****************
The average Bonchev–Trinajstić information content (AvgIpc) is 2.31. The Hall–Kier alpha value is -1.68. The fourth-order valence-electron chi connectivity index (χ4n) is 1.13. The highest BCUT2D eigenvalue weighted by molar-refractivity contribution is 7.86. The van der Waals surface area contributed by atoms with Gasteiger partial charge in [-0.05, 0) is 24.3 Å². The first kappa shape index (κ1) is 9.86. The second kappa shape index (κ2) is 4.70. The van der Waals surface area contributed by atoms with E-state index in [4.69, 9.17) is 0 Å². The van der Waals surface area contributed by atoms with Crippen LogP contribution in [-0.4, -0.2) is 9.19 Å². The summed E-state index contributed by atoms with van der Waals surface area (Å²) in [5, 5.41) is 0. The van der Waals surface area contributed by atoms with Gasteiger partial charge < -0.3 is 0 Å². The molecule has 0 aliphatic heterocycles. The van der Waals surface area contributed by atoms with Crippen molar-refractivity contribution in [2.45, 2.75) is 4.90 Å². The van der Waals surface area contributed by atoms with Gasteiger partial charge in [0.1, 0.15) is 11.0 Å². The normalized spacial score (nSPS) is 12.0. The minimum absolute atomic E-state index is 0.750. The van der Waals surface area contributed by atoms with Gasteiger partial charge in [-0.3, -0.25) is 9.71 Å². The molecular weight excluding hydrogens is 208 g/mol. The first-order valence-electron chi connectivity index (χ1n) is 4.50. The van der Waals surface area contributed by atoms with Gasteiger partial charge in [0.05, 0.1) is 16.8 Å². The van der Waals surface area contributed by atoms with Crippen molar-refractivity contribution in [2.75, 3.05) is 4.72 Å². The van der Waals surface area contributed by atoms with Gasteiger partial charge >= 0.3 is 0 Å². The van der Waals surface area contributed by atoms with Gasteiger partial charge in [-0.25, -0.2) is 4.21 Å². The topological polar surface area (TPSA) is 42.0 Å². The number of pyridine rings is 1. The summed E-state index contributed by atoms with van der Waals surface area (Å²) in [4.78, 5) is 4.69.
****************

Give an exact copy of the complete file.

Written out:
The average Bonchev–Trinajstić information content (AvgIpc) is 2.31. The Hall–Kier alpha value is -1.68. The fourth-order valence-electron chi connectivity index (χ4n) is 1.13. The highest BCUT2D eigenvalue weighted by molar-refractivity contribution is 7.86. The van der Waals surface area contributed by atoms with Gasteiger partial charge in [-0.05, 0) is 24.3 Å². The first kappa shape index (κ1) is 9.86. The second kappa shape index (κ2) is 4.70. The van der Waals surface area contributed by atoms with E-state index in [4.69, 9.17) is 0 Å². The van der Waals surface area contributed by atoms with Crippen LogP contribution in [-0.4, -0.2) is 9.19 Å². The summed E-state index contributed by atoms with van der Waals surface area (Å²) in [5, 5.41) is 0. The van der Waals surface area contributed by atoms with Gasteiger partial charge < -0.3 is 0 Å². The molecule has 0 aliphatic heterocycles. The van der Waals surface area contributed by atoms with Crippen molar-refractivity contribution in [2.45, 2.75) is 4.90 Å². The van der Waals surface area contributed by atoms with Gasteiger partial charge in [0.1, 0.15) is 11.0 Å². The normalized spacial score (nSPS) is 12.0. The minimum absolute atomic E-state index is 0.750. The van der Waals surface area contributed by atoms with Gasteiger partial charge in [-0.3, -0.25) is 9.71 Å². The molecular weight excluding hydrogens is 208 g/mol. The first-order valence-electron chi connectivity index (χ1n) is 4.50. The van der Waals surface area contributed by atoms with Gasteiger partial charge in [0.05, 0.1) is 16.8 Å². The van der Waals surface area contributed by atoms with Crippen molar-refractivity contribution in [2.75, 3.05) is 4.72 Å². The van der Waals surface area contributed by atoms with Gasteiger partial charge >= 0.3 is 0 Å². The van der Waals surface area contributed by atoms with Gasteiger partial charge in [-0.25, -0.2) is 4.21 Å². The topological polar surface area (TPSA) is 42.0 Å². The number of pyridine rings is 1. The summed E-state index contributed by atoms with van der Waals surface area (Å²) in [4.78, 5) is 4.69.